Cryptocurrency is an alternative form of payment and works through a technology called blockchain, a decentralized processing and recording system making it nearly impossible to counterfeit and it comes with tax reporting requirements.
The IRS has stepped up investigations into unreported cryptocurrency income. Your Form 1040 asks whether you transacted in cryptocurrency during the year. Answer truthfully. However, the IRS has stated that if your only crypto activity was using hard cash to purchase cryptocurrency, you can answer this question with a no.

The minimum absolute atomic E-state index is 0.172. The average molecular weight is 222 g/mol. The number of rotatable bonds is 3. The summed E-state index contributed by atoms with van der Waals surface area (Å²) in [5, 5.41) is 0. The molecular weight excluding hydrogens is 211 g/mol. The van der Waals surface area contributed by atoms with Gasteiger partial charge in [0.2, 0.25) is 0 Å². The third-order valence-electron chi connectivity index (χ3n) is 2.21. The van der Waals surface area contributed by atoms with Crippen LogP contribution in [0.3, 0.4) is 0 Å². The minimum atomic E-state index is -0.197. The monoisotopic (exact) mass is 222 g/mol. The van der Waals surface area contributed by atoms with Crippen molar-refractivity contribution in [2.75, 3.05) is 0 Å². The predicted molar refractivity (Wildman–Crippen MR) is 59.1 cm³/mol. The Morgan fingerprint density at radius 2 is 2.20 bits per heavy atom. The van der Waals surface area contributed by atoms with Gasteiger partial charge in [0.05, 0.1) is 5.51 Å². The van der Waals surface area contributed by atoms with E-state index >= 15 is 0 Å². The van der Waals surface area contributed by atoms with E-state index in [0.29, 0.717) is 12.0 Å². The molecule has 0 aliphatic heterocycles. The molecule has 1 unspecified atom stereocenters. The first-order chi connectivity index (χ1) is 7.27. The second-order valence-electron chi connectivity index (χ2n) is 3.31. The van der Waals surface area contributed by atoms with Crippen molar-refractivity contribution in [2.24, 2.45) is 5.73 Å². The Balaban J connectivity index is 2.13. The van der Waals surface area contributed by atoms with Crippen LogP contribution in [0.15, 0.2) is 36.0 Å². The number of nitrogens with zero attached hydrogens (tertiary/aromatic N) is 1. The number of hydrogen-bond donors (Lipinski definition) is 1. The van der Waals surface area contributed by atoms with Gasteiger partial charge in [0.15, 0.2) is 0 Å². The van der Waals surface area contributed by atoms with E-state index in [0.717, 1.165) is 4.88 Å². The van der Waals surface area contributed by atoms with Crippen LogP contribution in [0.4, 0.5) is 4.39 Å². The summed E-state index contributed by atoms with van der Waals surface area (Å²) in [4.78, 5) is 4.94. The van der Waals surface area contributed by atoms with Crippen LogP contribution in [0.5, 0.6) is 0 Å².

The IRS views cryptocurrency as property, not cash. That means crypto is more like a house than a bank account in the eyes of the IRS. So, when you exchange your digital currency for cash or other goods or services you’ll recognize a capital gain. If you held the crypto for a year or less, it’s considered a short-term capital gain which is taxed at ordinary income tax rates. If held longer than a year it will be taxed at capital gain rates. Report your cryptocurrency transactions on Form 8949 and Schedule D.